Medication withdrawal strategies include:
Graded reduction in the dose and frequency of acute medication.
Abrupt withdrawal of analgesics (this is not an appropriate strategy for individuals withdrawing from codeine or narcotics).
Bridging therapy may be added to either of the above strategies, to assist with managing withdrawal headaches.
Bridging therapy is an especially important consideration in abrupt withdrawal. Patients should be counselled on the type of medication to use, the dose and frequency of usage.
Bridging therapies for individuals with triptan or non-opioid analgesia MOH include naproxen and prednisolone. Naproxen 750 mg sustained release can be taken orally, once daily for 5 days in the first week, then once daily for 3–4 days in the next 2 weeks, before stopping (This article discusses off-label use of some medicines based on the authors’ clinical experience (eg, naproxen modified release and prednisone in the management of MOH). Healthcare professionals are strongly encouraged to review the Approved Product Information of any medicine before prescribing.). Alternatively, a single-treatment course of prednis(ol)one 50 mg can be taken orally, once daily for 3 days, followed by a gradual dose reduction over 7–10 days before stopping. Additionally, some patients may benefit from chlorpromazine, prochlorperazine or domperidone.16
While opioid withdrawal can be attempted using gradual tapering, inpatient treatment is often necessary. Lignocaine or ketamine infusions may be considered as a bridging therapy for these patients, in a specialist service with appropriate monitoring.18
The role of preventive treatment for withdrawal headache, and whether this should be started before, during or after withdrawal have been the source of much debate. Recent evidence suggests that preventive treatment from the start of withdrawal may improve compliance and potentially increase remission rates and reversion to episodic migraine.19 20 Detoxification has traditionally been viewed as an essential aspect of MOH treatment. Early experiences indicated that withdrawal alone may significantly improve headaches, and that conventional preventive treatment was ineffective without detoxification.10 However, post hoc analyses from some clinical trials suggest that preventive treatment with topiramate or onabotulinumtoxinA, without early or deliberate withdrawal, can be effective in patients with chronic migraine and acute medication overuse.21–26 While interpretation of these findings has been limited by methodological issues, these medications are often used in clinical practice. Furthermore, recent evidence indicates that the use of migraine-preventative medication, without changing acute medication, is just as effective as the use of migraine-preventive medication with a change in acute medication and limiting treatment days.20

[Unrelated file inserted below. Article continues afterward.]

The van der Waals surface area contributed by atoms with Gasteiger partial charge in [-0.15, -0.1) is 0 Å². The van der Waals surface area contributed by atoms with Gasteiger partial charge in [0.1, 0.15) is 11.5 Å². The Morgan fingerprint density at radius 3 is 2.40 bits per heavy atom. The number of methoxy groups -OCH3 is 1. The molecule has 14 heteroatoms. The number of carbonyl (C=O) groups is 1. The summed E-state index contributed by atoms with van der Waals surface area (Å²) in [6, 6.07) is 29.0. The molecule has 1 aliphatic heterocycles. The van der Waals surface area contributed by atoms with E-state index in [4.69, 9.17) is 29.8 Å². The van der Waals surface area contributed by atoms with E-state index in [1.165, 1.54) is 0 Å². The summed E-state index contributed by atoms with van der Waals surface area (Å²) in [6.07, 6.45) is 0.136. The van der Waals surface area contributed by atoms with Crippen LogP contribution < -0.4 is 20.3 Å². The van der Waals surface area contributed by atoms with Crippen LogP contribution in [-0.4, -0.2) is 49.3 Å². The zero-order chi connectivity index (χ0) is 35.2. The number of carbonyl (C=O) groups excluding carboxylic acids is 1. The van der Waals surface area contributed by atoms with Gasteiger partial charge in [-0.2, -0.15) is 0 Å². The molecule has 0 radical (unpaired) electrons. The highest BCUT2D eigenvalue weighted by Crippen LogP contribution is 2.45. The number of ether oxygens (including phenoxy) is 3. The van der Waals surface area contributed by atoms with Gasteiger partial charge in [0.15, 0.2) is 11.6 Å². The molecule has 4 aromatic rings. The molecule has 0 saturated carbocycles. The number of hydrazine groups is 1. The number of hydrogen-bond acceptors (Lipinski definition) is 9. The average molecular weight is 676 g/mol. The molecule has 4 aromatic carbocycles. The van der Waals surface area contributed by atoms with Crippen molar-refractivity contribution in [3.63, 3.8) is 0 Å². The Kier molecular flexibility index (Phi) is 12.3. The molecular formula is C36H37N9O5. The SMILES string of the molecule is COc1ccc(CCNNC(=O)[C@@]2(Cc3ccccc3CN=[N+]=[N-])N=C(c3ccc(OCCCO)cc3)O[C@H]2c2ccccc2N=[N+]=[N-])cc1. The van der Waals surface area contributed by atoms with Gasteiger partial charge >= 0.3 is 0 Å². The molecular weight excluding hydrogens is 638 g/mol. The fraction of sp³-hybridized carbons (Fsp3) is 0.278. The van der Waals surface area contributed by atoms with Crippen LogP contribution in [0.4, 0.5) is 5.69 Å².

Data from trials of anti-calcitonin gene-related peptide (anti-CGRP) monoclonal antibodies for migraine prevention have provided more convincing support for the potential efficacy of preventive treatment without formal withdrawal of overused medications (see table 2 in the recent review from Sun-Edelstein et al).9
In the authors’ experience, patients treated with anti-CGRP monoclonal antibodies are better able to self-detoxify as the reduction in MMDs reduces the need for acute medications. Many anti-CGRP treatment responders report needing acute migraine medications, such as triptans, less frequently, although narcotic medication overuse may be more refractory.